A nation, in the sense of a common ethnicity, may include a diaspora or refugees who live outside the nation-state; some nations of this sense do not have a state where that ethnicity predominates. In a more general sense, a nation-state is simply a large, politically sovereign country or administrative territory. A nation-state may be contrasted with:
This article mainly discusses the more specific definition of a nation-state, as a typically sovereign country dominated by a particular ethnicity.
The relationship between a nation (in the ethnic sense) and a state can be complex. The presence of a state can encourage ethnogenesis, and a group with a pre-existing ethnic identity can influence the drawing of territorial boundaries or to argue for political legitimacy.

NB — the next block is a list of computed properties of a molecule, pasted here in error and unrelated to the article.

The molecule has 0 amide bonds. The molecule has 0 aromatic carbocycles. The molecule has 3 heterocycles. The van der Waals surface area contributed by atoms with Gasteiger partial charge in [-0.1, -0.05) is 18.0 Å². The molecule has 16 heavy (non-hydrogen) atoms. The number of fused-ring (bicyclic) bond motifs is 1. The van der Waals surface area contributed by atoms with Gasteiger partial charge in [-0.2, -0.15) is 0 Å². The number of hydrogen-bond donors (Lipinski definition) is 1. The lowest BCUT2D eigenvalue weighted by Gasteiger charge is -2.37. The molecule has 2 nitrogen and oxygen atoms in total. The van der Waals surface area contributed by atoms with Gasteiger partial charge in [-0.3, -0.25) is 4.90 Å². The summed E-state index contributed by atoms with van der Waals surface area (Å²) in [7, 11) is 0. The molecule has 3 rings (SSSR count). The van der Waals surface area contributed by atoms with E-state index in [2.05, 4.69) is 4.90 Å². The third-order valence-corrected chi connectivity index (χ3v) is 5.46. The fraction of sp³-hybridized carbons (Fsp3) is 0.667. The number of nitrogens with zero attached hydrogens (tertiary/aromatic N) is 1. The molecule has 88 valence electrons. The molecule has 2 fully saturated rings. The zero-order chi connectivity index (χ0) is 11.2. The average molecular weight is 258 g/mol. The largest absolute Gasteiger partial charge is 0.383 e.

Walker Connor discusses the impressions surrounding the characters of "nation", "(sovereign) state", "nation state", and "nationalism". Connor, who gave the term "ethnonationalism" wide currency, also discusses the tendency to confuse nation and state and the treatment of all states as if nation states. In Globalization and Belonging, Sheila L. Crouche discusses "The Definitional Dilemma".